Local residents unhappy with council’s proposal to cut litter collection in parks

Litter Bin at Clissold Park, Hackney. Pic: GilPe

Residents have expressed concern at proposals to cut litter collection in 58 of Hackney’s parks because of the borough’s financial crisis.

This measure was proposed by Hackney Council as one measure to help bridge the £57 million budget deficit. According to a savings document, the proposal to reduce litter collection is forecasted to save Hackney council about £70,000 in 2024/25, though the exact figure is yet to be confirmed by the council.

Hackney’s Mayor, Caroline Woodley said in a statement to Eastlondonlines: “Like all Councils we are facing severe financial challenges as a result of rising costs and reductions in central government funding, including a budget shortfall of over £50m over the next three years. In this context, it is only responsible that we consider savings options that help us protect our frontline services, such as providing essential care for older people and homes for families hit hardest by Hackney’s housing crisis.”

She that though the evening litter collection would be reduced during the summer, the daily morning litter collections would continue, and there would be no changes to bedding planting until after summer.

However, Kevin Flemen, the London Fields Users Group chairman told Eastlondonlines that they were blindsided by the council about the proposed reduction of litter collection: “It would be helpful…if the council engaged with park user groups to discuss the impact of such cuts rather than user groups learning about it second hand. It devalues the role of user groups and gives the impression that their views don’t matter.”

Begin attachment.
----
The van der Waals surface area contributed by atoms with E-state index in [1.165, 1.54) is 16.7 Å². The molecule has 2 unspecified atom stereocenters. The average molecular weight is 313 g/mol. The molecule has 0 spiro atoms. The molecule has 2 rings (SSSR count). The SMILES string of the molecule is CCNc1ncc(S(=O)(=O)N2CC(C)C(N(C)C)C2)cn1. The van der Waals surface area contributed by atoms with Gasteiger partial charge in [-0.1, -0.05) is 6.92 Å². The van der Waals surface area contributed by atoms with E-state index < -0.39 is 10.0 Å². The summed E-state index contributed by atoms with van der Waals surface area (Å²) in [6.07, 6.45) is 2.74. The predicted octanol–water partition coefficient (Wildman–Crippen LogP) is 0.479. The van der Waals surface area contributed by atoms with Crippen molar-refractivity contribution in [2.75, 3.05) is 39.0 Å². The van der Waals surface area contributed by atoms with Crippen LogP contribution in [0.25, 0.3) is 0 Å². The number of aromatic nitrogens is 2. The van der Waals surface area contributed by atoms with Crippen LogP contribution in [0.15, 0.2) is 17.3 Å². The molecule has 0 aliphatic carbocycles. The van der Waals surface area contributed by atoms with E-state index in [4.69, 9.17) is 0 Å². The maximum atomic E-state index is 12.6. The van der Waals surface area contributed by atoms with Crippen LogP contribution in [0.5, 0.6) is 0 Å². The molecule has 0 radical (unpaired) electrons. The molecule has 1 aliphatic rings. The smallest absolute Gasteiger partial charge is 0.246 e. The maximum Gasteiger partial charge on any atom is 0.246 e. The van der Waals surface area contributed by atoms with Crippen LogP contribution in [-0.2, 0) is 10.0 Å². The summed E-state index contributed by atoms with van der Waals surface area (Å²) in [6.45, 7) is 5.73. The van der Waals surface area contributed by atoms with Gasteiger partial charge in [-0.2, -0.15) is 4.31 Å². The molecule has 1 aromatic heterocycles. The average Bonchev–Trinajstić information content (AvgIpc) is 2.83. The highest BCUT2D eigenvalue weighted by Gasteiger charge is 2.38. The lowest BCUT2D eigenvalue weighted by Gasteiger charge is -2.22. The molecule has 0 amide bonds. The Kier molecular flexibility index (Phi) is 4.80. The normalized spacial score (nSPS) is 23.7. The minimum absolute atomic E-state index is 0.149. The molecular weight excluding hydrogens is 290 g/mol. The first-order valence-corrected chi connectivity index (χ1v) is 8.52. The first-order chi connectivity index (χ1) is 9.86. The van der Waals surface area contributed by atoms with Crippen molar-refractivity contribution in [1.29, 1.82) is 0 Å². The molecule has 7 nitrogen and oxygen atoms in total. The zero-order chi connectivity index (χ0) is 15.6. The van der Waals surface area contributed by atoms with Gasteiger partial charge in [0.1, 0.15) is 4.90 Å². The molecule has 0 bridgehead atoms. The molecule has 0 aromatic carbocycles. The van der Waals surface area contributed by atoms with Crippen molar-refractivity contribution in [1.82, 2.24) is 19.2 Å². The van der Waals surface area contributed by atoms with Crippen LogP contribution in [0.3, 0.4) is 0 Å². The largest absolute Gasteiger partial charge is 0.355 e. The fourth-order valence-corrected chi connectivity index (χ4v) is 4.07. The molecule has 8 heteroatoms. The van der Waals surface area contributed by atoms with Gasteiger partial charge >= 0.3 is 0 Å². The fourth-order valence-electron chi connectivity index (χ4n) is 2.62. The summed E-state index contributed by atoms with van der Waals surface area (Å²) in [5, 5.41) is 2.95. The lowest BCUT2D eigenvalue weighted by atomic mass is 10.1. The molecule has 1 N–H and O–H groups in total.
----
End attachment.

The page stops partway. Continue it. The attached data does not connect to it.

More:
Flemen alleged that the council had been “naughty” in failing to be transparent in their promises that they would pay the cost for additional bins needed for litter collection after they extended the Broadway Market trading day from Saturdays to include Sundays. This meant that the additional cost for litter collection was coming out of the parks’ budget rather than the council’s.

He told Eastlondonlines: “…[T]he Markets Department recognised that this [the extra market day] would create more litter in the park and said in writing that they would cover this cost. Despite subsequently expanding the market they did not stand by this undertaking and all the park pick up is covered from the park budget…every time the market gets bigger, it creates more litter.”

Flemen had previously said that the extra bins put out by the council for all the litter were often not enough, calling the littering problems in the parks: “especially bad…the council isn’t managing litter brilliantly, and [the thought of] it getting worse fills me with horror… .”

Hackney has won 29 Green Flag awards – the international standard for the best maintained parks in the UK.

Woodley says that they will continue working to maintain Hackney’s reputation for well-maintained parks: “We’re spending £16m managing and maintaining Hackney’s parks and leisure centres over the next three years, including £1.7m on continuing to upgrade park play areas. Hackney has some of London’s best maintained parks and we’re committed to these standards because we know how important green spaces are for people’s wellbeing.”

The council told Eastlondonlines that stopping seasonal bedding planting was a commitment in the Parks and Green Spaces Strategy that had been adopted in 2021.

If the proposals were approved: “seasonal bedding planting would be replaced with perennial plants, which are better for the environment.” Such perennial plants like wildflower meadows are also already being planted by The London Fields User Group volunteers.

Flemen said: “It is deeply wrong that the burden of clearing up the commercial sector falls on volunteers and the Parks Department and the expansion of the former while reducing the latter is a recipe for disaster.”

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